Nov 05, 2017
When you want to cross a river, you look for the place where a tributary drops down from the ridges. Silt is deposited there, making the river shallower. That’s where river crossings happen all through the Old Testament – at the fords, those shallower parts in the river. It’s where Joshua and company prepare to cross the river today. But on that day the river was up at flood stage and bridges would not be built until Roman times. When the river was at its normal height, a river crossing might be 3-4 feet deep: challenging, but doable. But at harvest time, with snow melting from the elevations of Mount Hermon, the river was up at the flood stage, the Jordan’s waters flowing over its banks just as the text says. At this point of crossing at this time of year the river would have been ten to 12 feet deep and 140 feet wide. It was not a good time to cross over.
But it gets worse. Israel’s enemies were all around. The Canaanites, Hittites, Hivites, Perizzites, Girgashites, Amorites, and Jebusites. It’s not a good idea to cross a river with your enemies all around, at least that what the war theorists will tell you. Carl von Clausewitz, the Prussian General who wrote a treatise on war still read in war colleges today, put it this way. “A large river which crosses the direction of the attack is always very inconvenient for the assailant. . .without a decided superiority, both in moral and physical force, a general will not place himself in such a position.” The mud on the banks of the Jordan could get so bad this time of year it could suck a horse down to its knees. It was not a good time to cross over.
And then there was the current. More than one explorer complained about the violent currents that made crossing the Jordan dangerous. That dreaded current could draw even the best of swimmers out to the center of the river, away from the banks and downstream to who knows where. The book of 1 Chronicles even records the names of some warriors who made it across. Crossing during flood stage was heroic, worthy of remembrance. It was not an easy time to cross over.
But then again, Israel’s done this kind of thing before. God’s already parted the Red Sea coming out of Egypt. It’s basically a rehash of an earlier miracle. From Joshua’s point of view I bet it’s kind of a bummer. All God can come up with is miracle hand-me-downs? Can’t God come up with something more than a repeat miracle?
It’s a let down to celebrate the thing you’ve already done before, a subtle suggestion that God’s biggest miracles have already happened, that your best years are actually behind you, that there’s nothing new under the sun. It’s a letdown to arrive at the conclusion that the best miracles we can conjure up are just rehashes of the ones that have already happened. Repeat miracles are a drag on morale.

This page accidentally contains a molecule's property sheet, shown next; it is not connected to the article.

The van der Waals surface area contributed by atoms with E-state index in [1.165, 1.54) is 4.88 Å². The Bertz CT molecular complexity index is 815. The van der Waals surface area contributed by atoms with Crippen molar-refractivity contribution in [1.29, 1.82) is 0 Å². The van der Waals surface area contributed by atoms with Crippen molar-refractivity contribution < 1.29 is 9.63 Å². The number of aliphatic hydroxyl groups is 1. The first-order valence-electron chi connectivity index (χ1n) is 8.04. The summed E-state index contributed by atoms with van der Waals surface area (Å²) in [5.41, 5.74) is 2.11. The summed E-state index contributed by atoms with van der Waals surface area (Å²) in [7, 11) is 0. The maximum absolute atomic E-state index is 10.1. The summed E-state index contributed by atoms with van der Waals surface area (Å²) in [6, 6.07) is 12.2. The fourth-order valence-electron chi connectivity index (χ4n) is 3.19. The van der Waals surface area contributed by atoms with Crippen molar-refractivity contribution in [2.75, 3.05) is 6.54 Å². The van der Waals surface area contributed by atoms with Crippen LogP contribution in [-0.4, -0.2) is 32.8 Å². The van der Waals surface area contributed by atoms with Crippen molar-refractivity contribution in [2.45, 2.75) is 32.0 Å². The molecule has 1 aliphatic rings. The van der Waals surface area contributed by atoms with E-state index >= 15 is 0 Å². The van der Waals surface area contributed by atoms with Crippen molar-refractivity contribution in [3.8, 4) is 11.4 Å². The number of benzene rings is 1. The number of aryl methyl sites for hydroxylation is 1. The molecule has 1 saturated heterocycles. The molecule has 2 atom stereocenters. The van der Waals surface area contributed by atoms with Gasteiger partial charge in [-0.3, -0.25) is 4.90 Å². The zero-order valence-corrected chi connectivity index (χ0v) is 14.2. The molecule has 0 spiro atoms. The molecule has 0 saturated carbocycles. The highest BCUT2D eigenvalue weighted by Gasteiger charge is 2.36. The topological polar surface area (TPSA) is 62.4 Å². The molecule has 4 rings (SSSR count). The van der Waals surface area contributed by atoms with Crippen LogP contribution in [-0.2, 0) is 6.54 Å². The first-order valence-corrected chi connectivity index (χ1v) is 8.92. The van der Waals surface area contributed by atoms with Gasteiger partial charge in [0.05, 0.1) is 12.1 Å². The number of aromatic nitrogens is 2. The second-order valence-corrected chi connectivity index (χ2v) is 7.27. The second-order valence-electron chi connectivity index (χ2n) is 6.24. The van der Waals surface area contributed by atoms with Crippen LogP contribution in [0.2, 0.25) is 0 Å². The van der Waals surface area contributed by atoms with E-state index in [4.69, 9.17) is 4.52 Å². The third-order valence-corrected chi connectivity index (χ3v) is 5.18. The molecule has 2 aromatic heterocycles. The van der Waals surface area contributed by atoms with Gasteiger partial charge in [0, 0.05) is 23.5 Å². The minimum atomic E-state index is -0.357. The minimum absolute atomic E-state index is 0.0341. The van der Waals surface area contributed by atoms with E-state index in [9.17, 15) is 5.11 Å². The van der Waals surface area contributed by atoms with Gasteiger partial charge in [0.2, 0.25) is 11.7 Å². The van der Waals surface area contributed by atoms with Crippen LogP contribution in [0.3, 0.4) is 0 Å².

Just look at the church – with our congregations are declining, buildings crumbling, and many closing. When what some of us can most celebrate are buildings that used to tower above the skyline, and pews that used to swell with people, and power that used to have a voice.
Just look at our city whose elders – of all races – talk about the good old days of steel mills, when living wage work wasn’t confined to the formally educated. When Pennsylvania Avenue was the thriving cultural center of the African-American community instead of a good place to sling drugs. When Baltimore was known as a capital of the nation instead of Bodymore, Murdaland.
And I suspect there are some among us who face a similar depressing outlook in our own lives. Remembering a relationship that used to be strong. Remembering a financial situation that used to be manageable. Remembering a life that used to be good.
It’s a letdown only to be able to celebrate the miracles of the past. It hurts morale to realize that your best years are behind you. It makes it hard to drag yourself to the present when what seems the most fulfilling was back in the past.
And yet this repeat miracle at the banks of the Jordan is also very different from what’s gone before. The Israelites crossing the Red Sea were moving from slavery to liberation. From captivity to freedom. The Israelites crossing over the Jordan are moving from landlessness to landedness, from promise to fulfillment, from being a wandering people to a settled one.
The movement is the same – across a river that is difficult if not impossible to cross safely – but the departure points, the destinations and the landmarks are all different. They are not the same.
It’s important to understand those distinctions and not to get them confused. Because if you are an Israelite standing on the banks of the Jordan looking for Red Sea landmarks, you are in trouble. The landmarks that saved the previous generations, the shores that welcomed the previous generations, the signs that guided the previous generations – those landmarks aren’t there for you. The terrain is different. The landmarks are different. The departure points and destinations – they’re all different. You can pray for the same movement of the past – from danger to safety, from risk to promise, from despair to hope. But you’ve got to look for different landmarks that the ones that led your ancestors to safety.